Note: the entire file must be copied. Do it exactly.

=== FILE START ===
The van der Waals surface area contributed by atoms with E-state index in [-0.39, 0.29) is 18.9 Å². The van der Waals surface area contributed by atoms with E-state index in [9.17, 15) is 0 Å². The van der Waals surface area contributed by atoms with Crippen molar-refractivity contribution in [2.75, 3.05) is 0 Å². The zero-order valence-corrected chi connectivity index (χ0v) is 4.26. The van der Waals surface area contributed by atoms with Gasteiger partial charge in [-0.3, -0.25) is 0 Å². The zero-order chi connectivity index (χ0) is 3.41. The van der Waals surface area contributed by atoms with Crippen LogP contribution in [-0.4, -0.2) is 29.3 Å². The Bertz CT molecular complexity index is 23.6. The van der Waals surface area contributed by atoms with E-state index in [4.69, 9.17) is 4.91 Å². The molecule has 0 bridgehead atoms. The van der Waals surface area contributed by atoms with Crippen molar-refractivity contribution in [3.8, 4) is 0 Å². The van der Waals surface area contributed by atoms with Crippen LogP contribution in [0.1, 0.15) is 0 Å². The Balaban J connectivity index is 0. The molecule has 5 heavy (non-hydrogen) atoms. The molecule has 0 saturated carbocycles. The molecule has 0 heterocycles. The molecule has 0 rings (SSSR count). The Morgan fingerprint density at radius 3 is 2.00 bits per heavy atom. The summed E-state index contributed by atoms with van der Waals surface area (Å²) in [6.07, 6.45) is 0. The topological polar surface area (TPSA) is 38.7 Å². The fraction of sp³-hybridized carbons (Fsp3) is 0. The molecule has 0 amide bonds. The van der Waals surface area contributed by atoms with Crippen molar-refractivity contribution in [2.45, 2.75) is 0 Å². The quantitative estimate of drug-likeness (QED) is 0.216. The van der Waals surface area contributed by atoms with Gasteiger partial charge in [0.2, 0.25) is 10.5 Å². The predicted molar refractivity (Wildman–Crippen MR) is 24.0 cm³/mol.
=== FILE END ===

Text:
The van der Waals surface area contributed by atoms with E-state index in [-0.39, 0.29) is 18.9 Å². The van der Waals surface area contributed by atoms with E-state index in [9.17, 15) is 0 Å². The van der Waals surface area contributed by atoms with Crippen molar-refractivity contribution in [2.75, 3.05) is 0 Å². The zero-order valence-corrected chi connectivity index (χ0v) is 4.26. The van der Waals surface area contributed by atoms with Gasteiger partial charge in [-0.3, -0.25) is 0 Å². The zero-order chi connectivity index (χ0) is 3.41. The van der Waals surface area contributed by atoms with Crippen LogP contribution in [-0.4, -0.2) is 29.3 Å². The Bertz CT molecular complexity index is 23.6. The van der Waals surface area contributed by atoms with E-state index in [4.69, 9.17) is 4.91 Å². The molecule has 0 bridgehead atoms. The van der Waals surface area contributed by atoms with Crippen molar-refractivity contribution in [3.8, 4) is 0 Å². The van der Waals surface area contributed by atoms with Crippen LogP contribution in [0.1, 0.15) is 0 Å². The Balaban J connectivity index is 0. The molecule has 5 heavy (non-hydrogen) atoms. The molecule has 0 saturated carbocycles. The molecule has 0 heterocycles. The molecule has 0 rings (SSSR count). The Morgan fingerprint density at radius 3 is 2.00 bits per heavy atom. The summed E-state index contributed by atoms with van der Waals surface area (Å²) in [6.07, 6.45) is 0. The topological polar surface area (TPSA) is 38.7 Å². The fraction of sp³-hybridized carbons (Fsp3) is 0. The molecule has 0 amide bonds. The van der Waals surface area contributed by atoms with Crippen molar-refractivity contribution in [2.45, 2.75) is 0 Å². The quantitative estimate of drug-likeness (QED) is 0.216. The van der Waals surface area contributed by atoms with Gasteiger partial charge in [0.2, 0.25) is 10.5 Å². The predicted molar refractivity (Wildman–Crippen MR) is 24.0 cm³/mol.